The Common Thread
Remember way back to when you were learning to tie your shoes or braid your hair? The way the shoe strings or sections of hair weaved around each other was purposeful. Odds are, if you tugged at one of the shoe strings or strands of hair, all of your hard work would be unraveled. Your strings or sections of hair were bound together to form exactly what you were looking for — a perfectly tied knot that you hoped would stay put all day, or a perfectly bound braid.
Looking back on her career thus far, Michelle Klieger, a 2015 MS-MBA alumna, views her MS-MBA degrees similarly to the art of tying shoes or braiding hair. Her degrees have served as a common thread, weaving their way into forming her career and helping her achieve her goals in many ways.
Previously the director of international programs and policy for the American Seed Trade Association, a move to New England and a desire to stay in food and ag sparked an idea to venture out on her own. Fueled by a combination of her previous industry experience and the confidence, strong foundation of knowledge and learnings about many sectors of ag she gained from the MS-MBA program, Michelle founded Stratagerm Consulting.
Since founding Stratagerm in 2018, Michelle has been weaving her MS-MBA thread into a career full of accomplishments, none short of using her trade policy expertise to author her book, The Demise of Free Trade: The U.S.-China Trade War Explained, and working as the lead economist on a Walton Family Foundation project looking at market forces to diversify crops in the upper Mississippi River Basin to improve water quality.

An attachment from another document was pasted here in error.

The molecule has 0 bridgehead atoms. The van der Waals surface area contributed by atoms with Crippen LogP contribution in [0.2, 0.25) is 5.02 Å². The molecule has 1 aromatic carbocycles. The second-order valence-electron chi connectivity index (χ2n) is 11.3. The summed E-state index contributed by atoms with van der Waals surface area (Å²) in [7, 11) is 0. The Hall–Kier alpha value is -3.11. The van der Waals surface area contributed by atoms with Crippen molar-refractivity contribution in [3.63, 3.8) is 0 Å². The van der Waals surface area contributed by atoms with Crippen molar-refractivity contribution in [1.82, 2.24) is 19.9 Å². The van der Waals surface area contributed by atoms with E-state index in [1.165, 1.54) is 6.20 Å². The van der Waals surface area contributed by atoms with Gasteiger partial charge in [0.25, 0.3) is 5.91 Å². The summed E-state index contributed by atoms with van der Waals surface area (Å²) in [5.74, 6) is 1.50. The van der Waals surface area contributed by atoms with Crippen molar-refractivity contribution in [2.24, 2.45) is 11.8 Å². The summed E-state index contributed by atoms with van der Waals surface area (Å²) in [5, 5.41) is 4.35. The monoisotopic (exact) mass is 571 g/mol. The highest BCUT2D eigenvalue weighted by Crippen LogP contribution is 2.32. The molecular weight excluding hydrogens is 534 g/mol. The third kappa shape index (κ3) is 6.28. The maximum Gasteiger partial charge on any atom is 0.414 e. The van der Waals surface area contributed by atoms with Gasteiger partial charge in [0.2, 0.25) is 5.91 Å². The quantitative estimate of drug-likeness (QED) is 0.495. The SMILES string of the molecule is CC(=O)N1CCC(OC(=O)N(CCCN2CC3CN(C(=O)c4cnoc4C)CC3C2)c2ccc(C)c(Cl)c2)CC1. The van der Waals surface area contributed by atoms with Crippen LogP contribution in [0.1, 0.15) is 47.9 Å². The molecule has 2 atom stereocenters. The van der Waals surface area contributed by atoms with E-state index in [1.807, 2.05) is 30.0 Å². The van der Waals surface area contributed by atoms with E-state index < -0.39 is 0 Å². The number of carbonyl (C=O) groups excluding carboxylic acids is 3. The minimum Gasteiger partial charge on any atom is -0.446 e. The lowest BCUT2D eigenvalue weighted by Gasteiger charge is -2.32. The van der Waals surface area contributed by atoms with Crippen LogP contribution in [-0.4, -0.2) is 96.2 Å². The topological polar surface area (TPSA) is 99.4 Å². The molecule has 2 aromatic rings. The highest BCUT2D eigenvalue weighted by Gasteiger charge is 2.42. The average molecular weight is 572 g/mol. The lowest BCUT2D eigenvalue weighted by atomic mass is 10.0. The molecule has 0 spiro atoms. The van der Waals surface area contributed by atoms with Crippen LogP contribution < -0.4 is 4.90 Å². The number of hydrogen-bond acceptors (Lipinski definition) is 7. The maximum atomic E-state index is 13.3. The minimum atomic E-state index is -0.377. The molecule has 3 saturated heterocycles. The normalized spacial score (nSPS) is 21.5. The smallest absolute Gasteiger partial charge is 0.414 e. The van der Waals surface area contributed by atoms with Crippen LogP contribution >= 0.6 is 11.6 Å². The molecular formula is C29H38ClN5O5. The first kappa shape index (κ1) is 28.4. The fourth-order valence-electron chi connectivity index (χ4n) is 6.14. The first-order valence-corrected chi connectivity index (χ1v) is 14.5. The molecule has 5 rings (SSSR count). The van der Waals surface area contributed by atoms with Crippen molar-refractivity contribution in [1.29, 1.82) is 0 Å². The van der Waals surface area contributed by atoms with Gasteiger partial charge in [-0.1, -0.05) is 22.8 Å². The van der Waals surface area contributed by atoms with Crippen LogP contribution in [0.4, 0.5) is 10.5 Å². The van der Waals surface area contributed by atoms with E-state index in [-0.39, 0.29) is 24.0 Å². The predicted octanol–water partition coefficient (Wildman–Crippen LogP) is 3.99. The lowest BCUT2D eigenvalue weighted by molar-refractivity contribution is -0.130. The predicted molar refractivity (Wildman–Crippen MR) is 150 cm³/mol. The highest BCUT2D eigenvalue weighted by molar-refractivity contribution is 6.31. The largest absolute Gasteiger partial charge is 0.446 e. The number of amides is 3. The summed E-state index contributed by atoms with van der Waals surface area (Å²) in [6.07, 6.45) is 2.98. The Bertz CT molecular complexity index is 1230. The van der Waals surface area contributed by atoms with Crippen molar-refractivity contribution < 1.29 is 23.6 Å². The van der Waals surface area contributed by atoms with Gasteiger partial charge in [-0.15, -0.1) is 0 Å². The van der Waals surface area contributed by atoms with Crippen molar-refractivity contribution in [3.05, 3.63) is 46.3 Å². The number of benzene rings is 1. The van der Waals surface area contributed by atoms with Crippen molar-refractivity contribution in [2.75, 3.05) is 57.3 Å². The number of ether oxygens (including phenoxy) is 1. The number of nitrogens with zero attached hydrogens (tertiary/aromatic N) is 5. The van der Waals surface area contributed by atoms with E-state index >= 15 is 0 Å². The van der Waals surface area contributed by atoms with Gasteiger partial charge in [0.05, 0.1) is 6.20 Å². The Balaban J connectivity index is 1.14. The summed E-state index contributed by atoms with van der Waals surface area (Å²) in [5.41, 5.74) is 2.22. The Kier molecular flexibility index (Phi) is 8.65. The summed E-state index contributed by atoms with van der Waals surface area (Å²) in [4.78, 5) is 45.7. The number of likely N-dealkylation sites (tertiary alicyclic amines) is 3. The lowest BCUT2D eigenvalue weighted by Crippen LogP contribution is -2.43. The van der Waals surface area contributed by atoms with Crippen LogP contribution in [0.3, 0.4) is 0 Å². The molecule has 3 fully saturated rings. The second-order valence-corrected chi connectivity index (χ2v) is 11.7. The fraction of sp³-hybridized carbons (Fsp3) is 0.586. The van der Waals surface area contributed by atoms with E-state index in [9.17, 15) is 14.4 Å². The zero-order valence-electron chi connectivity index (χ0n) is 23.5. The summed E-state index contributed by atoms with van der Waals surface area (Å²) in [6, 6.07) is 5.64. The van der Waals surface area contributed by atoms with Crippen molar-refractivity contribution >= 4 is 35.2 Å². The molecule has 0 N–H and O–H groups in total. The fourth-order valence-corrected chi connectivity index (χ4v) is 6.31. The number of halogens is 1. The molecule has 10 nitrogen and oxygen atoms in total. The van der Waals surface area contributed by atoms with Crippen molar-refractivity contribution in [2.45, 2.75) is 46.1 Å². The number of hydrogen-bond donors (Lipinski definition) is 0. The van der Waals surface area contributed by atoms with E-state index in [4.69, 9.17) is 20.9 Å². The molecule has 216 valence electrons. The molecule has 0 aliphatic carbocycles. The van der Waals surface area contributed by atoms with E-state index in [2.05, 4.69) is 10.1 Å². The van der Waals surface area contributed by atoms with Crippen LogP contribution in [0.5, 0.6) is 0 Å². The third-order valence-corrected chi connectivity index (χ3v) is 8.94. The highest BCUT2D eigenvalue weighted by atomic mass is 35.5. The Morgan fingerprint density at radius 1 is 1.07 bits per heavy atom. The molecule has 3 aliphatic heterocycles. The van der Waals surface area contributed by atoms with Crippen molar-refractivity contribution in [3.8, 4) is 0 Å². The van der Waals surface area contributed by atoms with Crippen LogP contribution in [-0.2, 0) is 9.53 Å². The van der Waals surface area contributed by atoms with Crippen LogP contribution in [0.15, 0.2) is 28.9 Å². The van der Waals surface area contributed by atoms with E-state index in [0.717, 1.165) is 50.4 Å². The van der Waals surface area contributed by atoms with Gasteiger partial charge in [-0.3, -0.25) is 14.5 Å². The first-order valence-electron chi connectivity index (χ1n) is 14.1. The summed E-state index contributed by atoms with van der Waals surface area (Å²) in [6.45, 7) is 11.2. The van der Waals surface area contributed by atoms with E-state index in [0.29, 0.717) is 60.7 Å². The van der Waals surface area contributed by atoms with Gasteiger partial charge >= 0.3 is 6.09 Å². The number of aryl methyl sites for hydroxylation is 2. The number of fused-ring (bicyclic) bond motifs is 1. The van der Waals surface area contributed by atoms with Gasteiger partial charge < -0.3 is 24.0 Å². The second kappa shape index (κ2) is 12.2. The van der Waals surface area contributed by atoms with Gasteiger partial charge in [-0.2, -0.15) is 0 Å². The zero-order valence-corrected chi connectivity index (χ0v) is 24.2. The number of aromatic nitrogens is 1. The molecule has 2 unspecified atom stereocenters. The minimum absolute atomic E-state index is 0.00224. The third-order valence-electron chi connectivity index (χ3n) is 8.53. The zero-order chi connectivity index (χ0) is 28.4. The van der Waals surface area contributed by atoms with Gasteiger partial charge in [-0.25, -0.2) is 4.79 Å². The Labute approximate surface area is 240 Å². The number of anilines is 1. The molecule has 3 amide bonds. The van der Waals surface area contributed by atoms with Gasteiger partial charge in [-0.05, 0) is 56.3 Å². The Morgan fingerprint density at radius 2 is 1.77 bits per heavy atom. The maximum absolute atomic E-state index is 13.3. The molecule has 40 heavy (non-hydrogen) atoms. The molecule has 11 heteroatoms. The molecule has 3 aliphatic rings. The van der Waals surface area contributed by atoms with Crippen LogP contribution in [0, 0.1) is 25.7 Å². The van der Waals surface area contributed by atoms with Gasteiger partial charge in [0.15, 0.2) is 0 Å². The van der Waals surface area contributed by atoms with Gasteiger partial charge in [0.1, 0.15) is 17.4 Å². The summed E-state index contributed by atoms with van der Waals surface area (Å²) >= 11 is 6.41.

These are certainly accolades to be proud of, but Michelle’s thread doesn’t stop there. To continue building her brand and credibility, she’s also put her industry experience and writing and speaking skills to work by assuming an adjunct faculty position at Bentley University teaching microeconomics. While the MS-MBA taught her to use economics in a real-world, applicable way, she feels teaching introductory economics has given her a well-rounded, deeply-rooted understanding of the subject as a whole.
Additionally, Michelle started The Grower and The Economist podcast with grower Peter Konjoian, sharing expert insights to help small and medium-sized growers adjust to the rapidly changing farm environment. Her book, teaching and podcast have given her the opportunity to explore both sides of the equation in terms of huge, international trade policy and smaller supply chains and growers, and being her own boss has given her the freedom to further dive into specific areas that interest her.
Michelle feels that the MS-MBA not only equipped her with tools and insights she’s been able to use in these explorations and building her impactful brand, but also provided her with an extensive network of peers and a tight-knit cohort she says is equally as meaningful as the educational aspect of the program. For example, her Purdue University ties led her to discovering Mario Ortez’s Consumer Corner* guest article, In Favor of Differentiation.
Mario is a PhD student in Purdue’s Department of Agricultural Economics and a coffee grower. Michelle was fascinated by Mario’s writing about his path to growing crops, discovering how to sell his coffee and who to sell it to while building a brand. As she and her podcast co-host have heavily discussed the topic of marketing and how much farmers should really be expected to market, Mario’s experience made him a perfect podcast guest to chat about all things marketing, farming and differentiation. [Listen to this episode of the podcast here.]